…in which Jess and KJ speak with author and podcaster Virginia Sole Smith, who somehow did everything “in order”, about how to plan everything.
The Eating Instinct: Food Culture, Body Image, and Guilt in America, Virginia Sole-Smith
Comfort Food Podcast, Virginia Sole-Smith
Yummy Toddler Food, Amy Palanjian
Sing, Unburied, Sing, Jesmyn Ward
Blackout: Remembering the Things I Drank to Forget, Sarah Hepola
Dietland, Sarai Walker
The Ravenmaster: My Life with the Ravens at the Tower of London, Christopher Skaife
You, Caroline Kepnes
The Thinking Woman's Guide to Real Magic, Emily Croy Barker
Vampire Witch Series, Deborah Harkness
Classic Freelancer Problem:
Feast or Famine. Feel like you can never say no to an assignment when they come along.
Especially when average assignment takes 90 days from assignment to payment. (And many much longer!)
Solution: Business Plan:
Set professional goals. (You guys have already talked plenty about how to do this. I like to set five, and make them very specific, and have at least one easily within reach one, and one or two total reaches.)
Set your financial goals. (Here’s a post I wrote about this.)
Decide how much money you’re going to make this year. (Yes, really.)
Add 25 percent for rate of attrition. (Stories get killed, magazines fold, stories work out but check takes 6 months to arrive, etc.)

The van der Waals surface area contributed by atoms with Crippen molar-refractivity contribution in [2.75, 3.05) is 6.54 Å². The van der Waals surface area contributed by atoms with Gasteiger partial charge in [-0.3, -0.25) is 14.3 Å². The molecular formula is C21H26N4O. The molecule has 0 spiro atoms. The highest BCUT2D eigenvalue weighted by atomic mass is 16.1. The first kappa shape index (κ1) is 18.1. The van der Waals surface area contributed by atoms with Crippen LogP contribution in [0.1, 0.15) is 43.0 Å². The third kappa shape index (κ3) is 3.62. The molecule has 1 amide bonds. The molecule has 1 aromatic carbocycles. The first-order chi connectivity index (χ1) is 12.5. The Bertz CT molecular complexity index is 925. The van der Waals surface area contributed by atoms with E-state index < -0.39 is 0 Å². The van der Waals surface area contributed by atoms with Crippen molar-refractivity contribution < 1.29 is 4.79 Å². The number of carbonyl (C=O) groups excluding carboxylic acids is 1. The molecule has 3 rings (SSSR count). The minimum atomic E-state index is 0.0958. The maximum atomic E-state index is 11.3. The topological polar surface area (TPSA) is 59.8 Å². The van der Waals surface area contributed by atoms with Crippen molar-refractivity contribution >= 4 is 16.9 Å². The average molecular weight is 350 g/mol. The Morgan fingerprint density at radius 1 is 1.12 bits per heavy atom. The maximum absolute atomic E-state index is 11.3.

The income you need + 25% = ACCRUAL GOAL.
Divide your accrual goal by 12 and that’s how much work you need to bring in each month. Put that number on your calendar or somewhere you can track it every time you get an assignment so you know where you are in the month.
(NOTE: You don’t have to set the same goal every month. You can think quarterly. Or set bigger goals some months and smaller goals in the months you want to work less. This is how I funded two 3-month maternity leaves, plus another year when I had to take 4 months off to deal with my daughter’s medical crisis.)
Know that the accrual calendar is different than the actual calendar. Mine runs Sept 1 to Sept 1 because of the 90 day pay cycle. If a story hasn’t paid by Sept 1, I don’t count on it for 2018 income. Work I’m accruing right now is setting up my 2019.
Here’s a post where I gave some visuals on what my spreadsheet looks like for tracking all of this.
Client Evaluations. I have a whole system I use to grade different publications on how great they are to work with, and it really helps with the next year’s goal-setting process -- what amount of writer torture is acceptable for what amount of professional gain?
Twitter - @kjdellantonia
Instagram - @kjda
Twitter - @jesslahey
Instagram - @teacherlahey